It seems there is an opportunity then. The details of the shady deals, the abortion funding, the Medicare slashing, and the attempt to insulate the death panels . . . er  Medicare Advisory Board . . .  from potential repeal by a subsequent Congress are only now coming to light. If the next month or so is spent explaining to the public what is in the bill and that it, even by its sponsors’ own terms, fails to meet the goals of deficit reduction and improved access, then perhaps some wary lawmakers’ minds may be changed.

Harry Reid’s effort to jam this through without public scrutiny may fail spectacularly. Senators emboldened by the late-night sessions and the cloak of opaqueness have wheeled and dealed without a second thought. Now the public can tell the lawmakers what they think, and put to the fire the feet of those supposedly “responsible” Democrats who were going to protect taxpayers (but not those with incomes less than $200,000) and the elderly (except for sucking $500B out of an already shaky Medicare system). Time has never been on the side of the Democrats and news that there will be a significant delay, if accurate, comes as a welcomed holiday gift to ObamaCare opponents.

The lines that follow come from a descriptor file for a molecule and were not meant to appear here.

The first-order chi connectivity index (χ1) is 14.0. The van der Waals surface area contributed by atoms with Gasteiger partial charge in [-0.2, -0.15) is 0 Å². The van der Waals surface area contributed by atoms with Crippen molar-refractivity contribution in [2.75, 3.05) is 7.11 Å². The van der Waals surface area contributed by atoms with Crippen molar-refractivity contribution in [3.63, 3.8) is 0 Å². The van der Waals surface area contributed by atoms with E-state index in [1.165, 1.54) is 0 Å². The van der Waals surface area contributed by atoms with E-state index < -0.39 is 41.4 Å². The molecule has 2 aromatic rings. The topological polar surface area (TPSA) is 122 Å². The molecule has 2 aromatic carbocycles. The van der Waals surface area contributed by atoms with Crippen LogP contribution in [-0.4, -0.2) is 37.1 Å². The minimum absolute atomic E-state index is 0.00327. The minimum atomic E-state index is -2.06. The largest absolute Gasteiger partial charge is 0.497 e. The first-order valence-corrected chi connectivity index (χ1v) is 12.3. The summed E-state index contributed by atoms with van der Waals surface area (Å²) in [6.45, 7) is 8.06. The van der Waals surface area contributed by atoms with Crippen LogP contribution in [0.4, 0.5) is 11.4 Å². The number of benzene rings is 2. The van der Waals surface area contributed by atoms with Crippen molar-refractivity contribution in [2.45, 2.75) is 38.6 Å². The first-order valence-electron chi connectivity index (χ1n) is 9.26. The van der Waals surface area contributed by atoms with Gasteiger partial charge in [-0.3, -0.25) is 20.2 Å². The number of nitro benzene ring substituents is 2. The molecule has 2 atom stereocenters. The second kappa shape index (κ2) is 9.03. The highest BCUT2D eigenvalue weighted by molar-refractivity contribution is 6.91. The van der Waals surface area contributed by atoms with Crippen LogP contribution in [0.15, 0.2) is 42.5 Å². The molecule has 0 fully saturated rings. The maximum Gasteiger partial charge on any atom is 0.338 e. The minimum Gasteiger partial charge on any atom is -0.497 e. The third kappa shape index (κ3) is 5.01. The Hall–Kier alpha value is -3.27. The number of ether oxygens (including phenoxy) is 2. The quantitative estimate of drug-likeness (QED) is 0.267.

Politico is reporting that the White House “privately anticipates health care talks to slip into February” and that “disputes over abortion and the tight schedule are highly likely to delay a final deal, a blow to the president, who had hoped to trumpet a health care victory in his big speech to the nation.” They anticipate that House leaders will roll over and “largely accept the compromise worked out in the Senate.” Well, well.

It seems there is an opportunity then. The details of the shady deals, the abortion funding, the Medicare slashing, and the attempt to insulate the death panels . . . er  Medicare Advisory Board . . .  from potential repeal by a subsequent Congress are only now coming to light. If the next month or so is spent explaining to the public what is in the bill and that it, even by its sponsors’ own terms, fails to meet the goals of deficit reduction and improved access, then perhaps some wary lawmakers’ minds may be changed.

Harry Reid’s effort to jam this through without public scrutiny may fail spectacularly. Senators emboldened by the late-night sessions and the cloak of opaqueness have wheeled and dealed without a second thought. Now the public can tell the lawmakers what they think, and put to the fire the feet of those supposedly “responsible” Democrats who were going to protect taxpayers (but not those with incomes less than $200,000) and the elderly (except for sucking $500B out of an already shaky Medicare system). Time has never been on the side of the Democrats and news that there will be a significant delay, if accurate, comes as a welcomed holiday gift to ObamaCare opponents.